The determination must be based on the totality of the circumstances in the applicant’s case.

History of the provision of public charge

Public charge provisions It dates back to the colonial period of the United States, when several colonies enacted protective measures to prohibit the immigration of people who could become a drain on public resources.

In the 19th century, East Coast states such as New York and Massachusetts enacted state laws that prohibited the immigration of an alien considered to be a “person unable to care for himself without becoming a public charge.”

the Immigration Act of 1882 made the public charge provision a federal law, using the same idiom that was used in state statutes. the Immigration Act of 1891 created a federal Immigration Service to screen foreigners seeking admission to the United States. It made inadmissible “all idiots, crazy people, homeless people or people likely to become a public charge.” the Immigration Act of 1903 it also made “beggars” inadmissible. the Immigration Act of 1907 language was added to exclude potential immigrants who have “mental or physical defects of a nature that may affect the ability … to earn a living.”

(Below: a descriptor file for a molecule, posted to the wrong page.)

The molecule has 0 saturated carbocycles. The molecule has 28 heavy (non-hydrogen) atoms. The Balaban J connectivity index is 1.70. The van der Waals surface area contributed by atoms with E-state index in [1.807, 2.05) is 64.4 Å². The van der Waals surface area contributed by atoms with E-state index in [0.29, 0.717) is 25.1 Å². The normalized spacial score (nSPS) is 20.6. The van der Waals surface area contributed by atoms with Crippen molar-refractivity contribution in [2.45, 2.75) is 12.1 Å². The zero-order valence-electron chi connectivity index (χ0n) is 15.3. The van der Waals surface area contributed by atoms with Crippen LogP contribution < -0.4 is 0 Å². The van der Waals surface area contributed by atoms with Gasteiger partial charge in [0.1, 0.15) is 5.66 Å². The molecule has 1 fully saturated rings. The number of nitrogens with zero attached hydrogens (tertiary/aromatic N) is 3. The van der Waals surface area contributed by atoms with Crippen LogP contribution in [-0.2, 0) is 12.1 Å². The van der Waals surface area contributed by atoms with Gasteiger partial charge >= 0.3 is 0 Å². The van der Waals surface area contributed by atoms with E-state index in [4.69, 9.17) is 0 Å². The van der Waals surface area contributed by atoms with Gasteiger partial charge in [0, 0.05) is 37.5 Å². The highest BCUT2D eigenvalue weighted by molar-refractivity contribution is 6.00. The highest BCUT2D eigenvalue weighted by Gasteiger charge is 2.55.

Public charge determinations

Because the law does not provide a specific definition Of “public charge”, judicial and administrative decisions have played an important role in defining the provision. But these decisions have left it primarily to the discretion of the executing agencies and their officials. Therefore, it seems likely that the courts will view the Trump administration’s regulations as a legitimate and permissible interpretation of the provision.

On the other hand, I do not expect the courts to hold that a new president lacks the authority to set his own guidelines.